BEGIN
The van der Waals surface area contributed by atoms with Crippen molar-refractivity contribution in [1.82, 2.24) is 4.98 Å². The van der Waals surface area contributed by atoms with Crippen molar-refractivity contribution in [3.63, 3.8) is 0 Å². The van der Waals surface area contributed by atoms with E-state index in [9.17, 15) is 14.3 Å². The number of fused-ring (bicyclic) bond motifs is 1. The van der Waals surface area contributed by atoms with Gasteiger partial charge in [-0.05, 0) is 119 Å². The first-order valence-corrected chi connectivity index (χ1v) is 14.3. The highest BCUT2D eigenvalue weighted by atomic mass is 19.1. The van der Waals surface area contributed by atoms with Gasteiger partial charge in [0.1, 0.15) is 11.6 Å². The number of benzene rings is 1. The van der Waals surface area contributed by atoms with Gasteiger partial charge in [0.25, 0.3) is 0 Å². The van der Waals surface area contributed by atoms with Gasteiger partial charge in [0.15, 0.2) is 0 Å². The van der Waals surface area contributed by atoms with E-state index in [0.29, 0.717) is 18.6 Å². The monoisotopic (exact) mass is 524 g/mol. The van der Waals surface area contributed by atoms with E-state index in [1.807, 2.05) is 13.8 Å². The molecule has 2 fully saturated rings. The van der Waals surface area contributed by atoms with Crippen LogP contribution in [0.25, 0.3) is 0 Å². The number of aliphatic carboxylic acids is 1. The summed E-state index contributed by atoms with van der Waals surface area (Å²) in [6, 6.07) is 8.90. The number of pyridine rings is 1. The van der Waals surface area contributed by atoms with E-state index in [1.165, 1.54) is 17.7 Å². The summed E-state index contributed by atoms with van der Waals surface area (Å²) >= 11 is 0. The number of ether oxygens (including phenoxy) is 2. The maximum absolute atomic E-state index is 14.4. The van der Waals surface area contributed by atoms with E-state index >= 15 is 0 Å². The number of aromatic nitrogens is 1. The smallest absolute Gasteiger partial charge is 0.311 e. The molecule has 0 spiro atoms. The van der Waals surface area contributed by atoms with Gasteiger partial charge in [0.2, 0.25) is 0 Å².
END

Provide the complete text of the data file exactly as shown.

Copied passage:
The van der Waals surface area contributed by atoms with Crippen molar-refractivity contribution in [1.82, 2.24) is 4.98 Å². The van der Waals surface area contributed by atoms with Crippen molar-refractivity contribution in [3.63, 3.8) is 0 Å². The van der Waals surface area contributed by atoms with E-state index in [9.17, 15) is 14.3 Å². The number of fused-ring (bicyclic) bond motifs is 1. The van der Waals surface area contributed by atoms with Gasteiger partial charge in [-0.05, 0) is 119 Å². The first-order valence-corrected chi connectivity index (χ1v) is 14.3. The highest BCUT2D eigenvalue weighted by atomic mass is 19.1. The van der Waals surface area contributed by atoms with Gasteiger partial charge in [0.1, 0.15) is 11.6 Å². The number of benzene rings is 1. The van der Waals surface area contributed by atoms with Gasteiger partial charge in [0.25, 0.3) is 0 Å². The van der Waals surface area contributed by atoms with Gasteiger partial charge in [0.15, 0.2) is 0 Å². The van der Waals surface area contributed by atoms with E-state index in [0.29, 0.717) is 18.6 Å². The monoisotopic (exact) mass is 524 g/mol. The van der Waals surface area contributed by atoms with E-state index in [1.807, 2.05) is 13.8 Å². The molecule has 2 fully saturated rings. The van der Waals surface area contributed by atoms with Crippen LogP contribution in [0.25, 0.3) is 0 Å². The number of aliphatic carboxylic acids is 1. The summed E-state index contributed by atoms with van der Waals surface area (Å²) in [6, 6.07) is 8.90. The number of pyridine rings is 1. The van der Waals surface area contributed by atoms with E-state index in [1.165, 1.54) is 17.7 Å². The summed E-state index contributed by atoms with van der Waals surface area (Å²) >= 11 is 0. The number of ether oxygens (including phenoxy) is 2. The maximum absolute atomic E-state index is 14.4. The van der Waals surface area contributed by atoms with E-state index >= 15 is 0 Å². The number of aromatic nitrogens is 1. The smallest absolute Gasteiger partial charge is 0.311 e. The molecule has 0 spiro atoms. The van der Waals surface area contributed by atoms with Gasteiger partial charge in [0.2, 0.25) is 0 Å².